The realm of digital property is continually evolving. It’s important to meet with an estate planning attorney on a regular basis (we recommend every couple years or when a significant life event occurs), to determine if your plan still meets your expectations and legal requirements.
We often counsel our clients to collect paper statements when a loved one passes, and while you used to be able to accomplish this by watching their mailbox, the new reality is that many of the most important communications are now delivered via email, and many of the most important accounts are managed by online portals.
Don’t overlook this critical area of your estate. Talk with estate planning professionals about the steps you can take now, and check in regularly to update your estate plan to accommodate any changes in the law or in your digital property.
You can also download our free Financial and Personal Account Inventory to start creating a comprehensive master list of all of your accounts and assets.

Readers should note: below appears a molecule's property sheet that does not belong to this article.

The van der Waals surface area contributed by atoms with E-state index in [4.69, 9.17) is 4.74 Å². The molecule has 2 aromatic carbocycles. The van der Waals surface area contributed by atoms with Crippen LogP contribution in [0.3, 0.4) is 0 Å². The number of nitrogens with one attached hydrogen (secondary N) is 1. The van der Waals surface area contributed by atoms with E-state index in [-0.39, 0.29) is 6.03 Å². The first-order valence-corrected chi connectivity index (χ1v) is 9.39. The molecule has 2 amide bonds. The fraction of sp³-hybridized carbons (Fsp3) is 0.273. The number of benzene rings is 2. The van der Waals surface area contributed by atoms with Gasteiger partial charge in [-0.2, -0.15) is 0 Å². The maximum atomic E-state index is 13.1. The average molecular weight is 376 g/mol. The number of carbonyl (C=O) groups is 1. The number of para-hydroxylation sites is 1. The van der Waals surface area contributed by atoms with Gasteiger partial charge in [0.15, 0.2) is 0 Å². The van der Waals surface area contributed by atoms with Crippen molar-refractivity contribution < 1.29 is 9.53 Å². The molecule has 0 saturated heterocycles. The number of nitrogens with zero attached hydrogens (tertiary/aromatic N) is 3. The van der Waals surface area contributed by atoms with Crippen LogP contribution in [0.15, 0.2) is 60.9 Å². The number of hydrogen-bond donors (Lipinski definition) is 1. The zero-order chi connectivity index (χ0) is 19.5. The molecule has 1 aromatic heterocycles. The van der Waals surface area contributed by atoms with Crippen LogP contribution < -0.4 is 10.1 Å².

The opinions voiced in this article are for general information only and are not intended to provide specific advice or recommendations for any individual.
This information is not intended to be a substitute for individualized legal advice. Please consult your legal advisor regarding your specific situation.
CFP®, CLU®, Series 7 Securities Registration,1 Series 66 Advisory Registration† Brian has 20 years of experience in the financial services industry, focusing on retirement planning, investments and insurance protection for individuals of all asset levels. He also has a special interest in assisting individuals who work in the public sector. A passionate educator, Brian enjoys sharing his in-depth knowledge through TV appearances, public speaking and...Read More